Thaw your turkey safely. Safe meat thawing is done in the refrigerator, in the microwave or in cold water to keep the turkey out of the "danger zone" of 40°F to 140°F. To thaw in the refrigerator, plan on about 24 hours for every 4 to 5 pounds. Once thawed, it can be kept in the refrigerator for 1 to 2 days before cooking.
To thaw in cold water, submerge the wrapped bird in cold tap water, changing the water every 30 minutes, for a total time of about 30 minutes per pound. Cook soon after thawing with this method.
Cook stuffing on the side. While it is possible to safely cook stuffing inside a turkey, the extra cooking time needed to get the stuffing to the safe temperature of 165°F adds to the risk of dry, overdone meat. If a stuffed bird is one of your holiday traditions, be sure to use a thermometer and check the center of the stuffing for doneness before removing it from the oven.
Put leftovers away promptly. Shaking off your food coma to start putting leftovers away is never easy, but it must be done — ideally within 2 hours of when the food came to the table. But don't load up your refrigerator with steaming containers of still-hot food, which will raise the temperature of the surrounding food into the danger zone. Instead, use ice baths to cool the leftovers to room temperature before putting them away. Leftover turkey, stuffing and gravy should be eaten or frozen within 3 to 4 days.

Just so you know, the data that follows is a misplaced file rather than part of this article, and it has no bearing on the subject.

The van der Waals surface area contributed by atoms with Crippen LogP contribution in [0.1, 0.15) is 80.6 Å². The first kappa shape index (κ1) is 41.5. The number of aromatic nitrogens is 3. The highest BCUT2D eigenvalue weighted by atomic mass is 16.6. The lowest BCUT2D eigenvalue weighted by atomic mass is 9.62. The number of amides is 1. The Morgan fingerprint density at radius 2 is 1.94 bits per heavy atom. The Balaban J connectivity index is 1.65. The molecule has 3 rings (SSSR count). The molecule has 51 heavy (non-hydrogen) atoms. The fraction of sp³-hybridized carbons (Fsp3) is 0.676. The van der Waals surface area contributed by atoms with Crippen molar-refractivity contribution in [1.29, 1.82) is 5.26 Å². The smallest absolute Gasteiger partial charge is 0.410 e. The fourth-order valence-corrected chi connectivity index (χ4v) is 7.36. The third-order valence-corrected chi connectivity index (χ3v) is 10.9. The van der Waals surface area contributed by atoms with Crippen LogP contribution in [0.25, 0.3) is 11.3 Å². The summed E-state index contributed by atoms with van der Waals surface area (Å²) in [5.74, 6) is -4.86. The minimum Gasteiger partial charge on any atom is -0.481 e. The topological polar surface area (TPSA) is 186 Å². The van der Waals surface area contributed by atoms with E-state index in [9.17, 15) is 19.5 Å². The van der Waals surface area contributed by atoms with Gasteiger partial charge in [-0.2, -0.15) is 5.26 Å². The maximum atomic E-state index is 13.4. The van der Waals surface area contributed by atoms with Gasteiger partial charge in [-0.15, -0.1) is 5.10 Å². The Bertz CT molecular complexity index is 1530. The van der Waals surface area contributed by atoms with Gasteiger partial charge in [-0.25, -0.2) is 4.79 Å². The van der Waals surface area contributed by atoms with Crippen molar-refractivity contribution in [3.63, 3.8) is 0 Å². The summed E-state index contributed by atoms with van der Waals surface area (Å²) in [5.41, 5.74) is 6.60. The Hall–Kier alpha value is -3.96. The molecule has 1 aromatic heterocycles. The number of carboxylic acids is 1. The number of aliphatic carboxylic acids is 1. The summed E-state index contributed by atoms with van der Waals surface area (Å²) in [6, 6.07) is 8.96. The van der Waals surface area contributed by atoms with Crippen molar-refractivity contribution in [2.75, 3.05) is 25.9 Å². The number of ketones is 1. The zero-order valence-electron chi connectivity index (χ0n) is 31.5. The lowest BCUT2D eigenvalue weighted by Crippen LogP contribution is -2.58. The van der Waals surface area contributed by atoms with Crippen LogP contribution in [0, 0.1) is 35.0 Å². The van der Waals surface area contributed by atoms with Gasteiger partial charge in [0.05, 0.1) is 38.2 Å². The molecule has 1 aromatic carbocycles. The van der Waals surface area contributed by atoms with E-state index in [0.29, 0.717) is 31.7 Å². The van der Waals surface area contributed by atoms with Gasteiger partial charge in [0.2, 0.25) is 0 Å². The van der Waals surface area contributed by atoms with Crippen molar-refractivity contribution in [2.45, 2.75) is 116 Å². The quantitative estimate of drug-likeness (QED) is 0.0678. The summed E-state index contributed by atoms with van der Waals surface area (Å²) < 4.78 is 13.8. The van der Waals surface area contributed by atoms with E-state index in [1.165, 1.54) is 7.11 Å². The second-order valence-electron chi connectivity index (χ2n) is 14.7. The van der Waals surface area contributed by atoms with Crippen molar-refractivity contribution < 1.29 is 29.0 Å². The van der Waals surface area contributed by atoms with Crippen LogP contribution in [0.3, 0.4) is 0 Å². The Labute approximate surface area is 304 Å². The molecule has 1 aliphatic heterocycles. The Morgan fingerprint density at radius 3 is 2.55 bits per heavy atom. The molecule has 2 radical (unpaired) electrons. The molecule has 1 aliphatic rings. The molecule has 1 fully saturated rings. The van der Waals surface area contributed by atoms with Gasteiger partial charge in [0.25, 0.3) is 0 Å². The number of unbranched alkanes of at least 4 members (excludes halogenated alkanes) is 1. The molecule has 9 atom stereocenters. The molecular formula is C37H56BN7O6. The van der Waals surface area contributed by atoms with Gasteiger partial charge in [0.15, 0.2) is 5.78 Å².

Keep clean. Not just on Thanksgiving, of course: Wash your hands and kitchen equipment frequently with hot soapy water, especially after coming in contact with raw meat. Sanitize your sink and kitchen counters before and after cooking. And thoroughly wash produce, especially if it will be eaten raw.
Do you have any food safety tips for the holidays?
(Image: Emma Christensen)